Published March 12, 2014
In a recent interview published in The New Yorker, Peter Lanza, father of the Sandy Hook mass murderer Adam Lanza, said he wishes his son had never been born. That statement has sparked controversy, because it is stark, and some say it shows no empathy.
Elsewhere in his interview, Lanza does note stories about Adam that once brought warm memories. When he brought Adam to see Bill Cosby Live, Adam laughed for "an hour straight." When Adam made up a joke of his own, Lanza even had T-shirts made that showcased it.
But now, with Adam having killed 27 people, including his mother Nancy, and then having committed suicide, Peter Lanza's memories have gone cold. Whatever love he once felt for his son has receded behind the seemingly cold wish that Adam had never existed.
Lanza's statement stands in sharp contrast to those of parents of other mass murderers. Lionel Dahmer, the father of serial killer Jeffrey Dahmer, who killed 17 young men in Milwaukee, continued to visit his son until he was murdered in prison. Jeff Williams, whose teenaged son Andy killed two people and wounded 13 others in a school shooting in 2001, still visits his son, who is serving a 50-year sentence. Williams wishes that his son could have been tried as a juvenile, rather than as an adult, and that he could have been released by now.
Some may ask: Why would Peter Lanza express a desire for his son not to have been born? Is he in denial of Adam's humanity, of what Adam might have been, had he responded better to psychiatric treatment or had a mother with more practical plans for her son than a room in her basement and access to her guns? Or are Dahmer, Williams and other parents of killers who express sentiment similar to theirs in denial of the suffering inflicted on others by their children?
The difference may lie in the fact that Adam Lanza – who had been diagnosed with Asperger's Syndrome and may have suffered from another major psychotic illness – suffered greatly himself before taking the lives of others. His world, which once at least involved going to school and seemingly enjoying some family events, had devolved into being a recluse playing violent video games. His contact with his father had ended years before the Sandy Hook massacre.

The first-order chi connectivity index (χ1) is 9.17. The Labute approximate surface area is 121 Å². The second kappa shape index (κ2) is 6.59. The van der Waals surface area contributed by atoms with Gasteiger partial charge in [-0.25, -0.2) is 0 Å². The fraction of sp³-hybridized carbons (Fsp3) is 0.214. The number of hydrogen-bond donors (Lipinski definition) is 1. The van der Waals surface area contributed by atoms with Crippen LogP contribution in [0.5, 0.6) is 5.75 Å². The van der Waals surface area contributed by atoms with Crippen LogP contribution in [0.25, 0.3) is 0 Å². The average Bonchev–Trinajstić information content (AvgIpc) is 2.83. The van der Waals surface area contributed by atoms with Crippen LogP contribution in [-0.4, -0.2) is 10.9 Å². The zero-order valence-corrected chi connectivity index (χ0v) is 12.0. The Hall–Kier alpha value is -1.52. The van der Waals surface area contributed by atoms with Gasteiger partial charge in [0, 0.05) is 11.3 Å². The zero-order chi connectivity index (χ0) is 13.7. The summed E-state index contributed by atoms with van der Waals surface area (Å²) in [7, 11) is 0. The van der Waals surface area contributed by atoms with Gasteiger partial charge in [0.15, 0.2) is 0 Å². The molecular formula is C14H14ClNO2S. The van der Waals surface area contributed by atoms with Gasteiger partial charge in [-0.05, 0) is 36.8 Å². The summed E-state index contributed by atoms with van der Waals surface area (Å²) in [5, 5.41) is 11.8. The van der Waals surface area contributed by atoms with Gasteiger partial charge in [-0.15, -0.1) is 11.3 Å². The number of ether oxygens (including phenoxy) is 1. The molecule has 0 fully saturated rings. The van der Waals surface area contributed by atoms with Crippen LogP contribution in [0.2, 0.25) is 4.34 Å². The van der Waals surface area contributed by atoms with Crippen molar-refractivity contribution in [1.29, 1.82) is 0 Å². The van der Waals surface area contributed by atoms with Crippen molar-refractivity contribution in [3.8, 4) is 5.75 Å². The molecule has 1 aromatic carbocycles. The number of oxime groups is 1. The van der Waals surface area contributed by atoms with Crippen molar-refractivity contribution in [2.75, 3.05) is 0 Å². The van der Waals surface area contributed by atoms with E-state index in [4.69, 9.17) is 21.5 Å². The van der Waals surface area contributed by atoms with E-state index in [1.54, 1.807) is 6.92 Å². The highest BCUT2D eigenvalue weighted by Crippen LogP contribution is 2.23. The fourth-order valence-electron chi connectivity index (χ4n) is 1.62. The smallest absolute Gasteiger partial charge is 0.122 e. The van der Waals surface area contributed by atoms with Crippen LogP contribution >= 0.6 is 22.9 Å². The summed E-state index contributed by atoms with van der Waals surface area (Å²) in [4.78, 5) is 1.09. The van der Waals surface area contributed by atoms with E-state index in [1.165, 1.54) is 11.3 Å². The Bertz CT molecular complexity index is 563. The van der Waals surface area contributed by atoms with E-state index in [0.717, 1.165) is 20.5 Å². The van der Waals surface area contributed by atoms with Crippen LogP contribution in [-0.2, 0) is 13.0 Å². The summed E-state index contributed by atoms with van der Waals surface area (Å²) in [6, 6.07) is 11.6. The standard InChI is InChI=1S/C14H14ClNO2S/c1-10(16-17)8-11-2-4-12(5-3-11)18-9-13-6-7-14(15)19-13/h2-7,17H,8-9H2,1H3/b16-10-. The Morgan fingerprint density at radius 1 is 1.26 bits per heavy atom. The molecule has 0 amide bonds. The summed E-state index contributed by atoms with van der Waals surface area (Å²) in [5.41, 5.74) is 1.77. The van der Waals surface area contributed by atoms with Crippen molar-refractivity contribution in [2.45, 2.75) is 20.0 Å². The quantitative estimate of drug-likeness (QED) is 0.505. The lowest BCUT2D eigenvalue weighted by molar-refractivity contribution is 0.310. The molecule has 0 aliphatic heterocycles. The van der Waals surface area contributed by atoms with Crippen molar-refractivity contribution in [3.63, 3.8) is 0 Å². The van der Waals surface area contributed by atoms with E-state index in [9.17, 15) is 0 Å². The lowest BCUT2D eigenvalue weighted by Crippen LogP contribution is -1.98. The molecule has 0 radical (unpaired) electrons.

Or, the difference may lie in the fact that Adam Lanza killed himself immediately after taking the lives of his victims. Peter Lanza had no time to visit with Adam to hear any expression of remorse from his son, nor even to share a single paradoxically warm moment.
Ultimately, the deadening of Adam Lanza's emotional possibilities, which began with his mental illnesses, was unremitting. It robbed his victims of their lives, too. And the deadening ended in pitch black, without the slightest ray of light. A surprise tear from his son in a prison cell might have melted Peter Lanza's heart. A single note from prison asking for a visit might have led Peter Lanza, reluctantly, back to his son's side, where the mere sight of him might have been enough to reawaken loving memories of the boy with the odd intelligence.
Yet, even with these unrealized possibilities, and even with the way we marvel at the love of parents who stand by their children after horrendous acts of violence, Peter Lanza may be one of the most honest men you will ever hear. Would most of us opt never to have had a child if we knew for certain that after a dark and tortured battle with mental illness, he would take the lives of 26 people, his mother and then himself? Yes, I think we would. To do otherwise, in fact, would be very nearly unthinkable.
If you want to understand Peter Lanza, understand this: He can have both loved his son and wish his son never existed. That is the terrible suffering the man now lives with. I understand it completely, and I would wish it on no one. I only hope that he has a loving grandson one day who shares precious moments with him.